Bird of the Week | American Dipper
"The American Dipper, also known by the much cooler name "water ouzel" looks like a boring, plump, dull gray bird that you could easily ignore, but look and listen and you'll learn that this bird is anything but boring. The dipper, or ouzel, thrives in cold mountain rivers and streams - in fact its our only aquatic songbird.
In the winter, it is common on our Valley rivers, but come late spring it starts to move up in elevation and by summertime you will only find it high in the mountains, bobbing and dipping (as its name implies) with bent legs on river rocks.
They can walk on the bottom of rivers, dive and swim underwater using their wings as fins, and fly through waterfalls. But my favorite thing about this dull gray bird is its song which is beautiful, loud and sounds like pure joy on a frigid winter day when you'd think no bird would be singing so happily"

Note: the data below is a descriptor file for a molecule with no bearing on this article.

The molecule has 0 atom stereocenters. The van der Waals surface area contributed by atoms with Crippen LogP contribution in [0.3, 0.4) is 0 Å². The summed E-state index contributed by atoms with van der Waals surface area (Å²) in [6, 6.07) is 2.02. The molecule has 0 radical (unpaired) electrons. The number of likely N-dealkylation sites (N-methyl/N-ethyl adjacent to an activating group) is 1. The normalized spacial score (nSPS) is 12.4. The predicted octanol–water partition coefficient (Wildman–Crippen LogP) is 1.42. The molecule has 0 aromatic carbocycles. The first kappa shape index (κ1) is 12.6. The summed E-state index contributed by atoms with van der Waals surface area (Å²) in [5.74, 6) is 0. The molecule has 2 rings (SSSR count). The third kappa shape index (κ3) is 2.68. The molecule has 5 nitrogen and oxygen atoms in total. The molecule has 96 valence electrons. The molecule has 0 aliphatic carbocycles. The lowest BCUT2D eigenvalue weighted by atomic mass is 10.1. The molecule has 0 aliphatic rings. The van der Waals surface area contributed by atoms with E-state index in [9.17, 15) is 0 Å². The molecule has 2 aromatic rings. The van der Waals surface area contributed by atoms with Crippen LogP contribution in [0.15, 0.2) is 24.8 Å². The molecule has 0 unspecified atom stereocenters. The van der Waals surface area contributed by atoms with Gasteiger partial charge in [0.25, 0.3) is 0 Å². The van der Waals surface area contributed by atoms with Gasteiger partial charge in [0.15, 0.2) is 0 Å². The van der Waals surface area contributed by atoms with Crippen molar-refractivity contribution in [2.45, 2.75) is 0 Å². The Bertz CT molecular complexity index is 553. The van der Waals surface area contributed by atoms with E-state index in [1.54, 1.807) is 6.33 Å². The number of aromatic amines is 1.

- American Dippers not only can 'fly' underwater, but they will often fly directly through a waterfall
- While typically monogamous, American Dippers will occasionally engage in polygyny
- The female incubates 4 to 5 eggs for 13 to 17 days while the male provides food. Once the young hatch, the female broods them for about a week, and then joins the male in providing food for them. The young leave the nest at 24 to 26 days, and can swim and dive immediately after leaving the nest.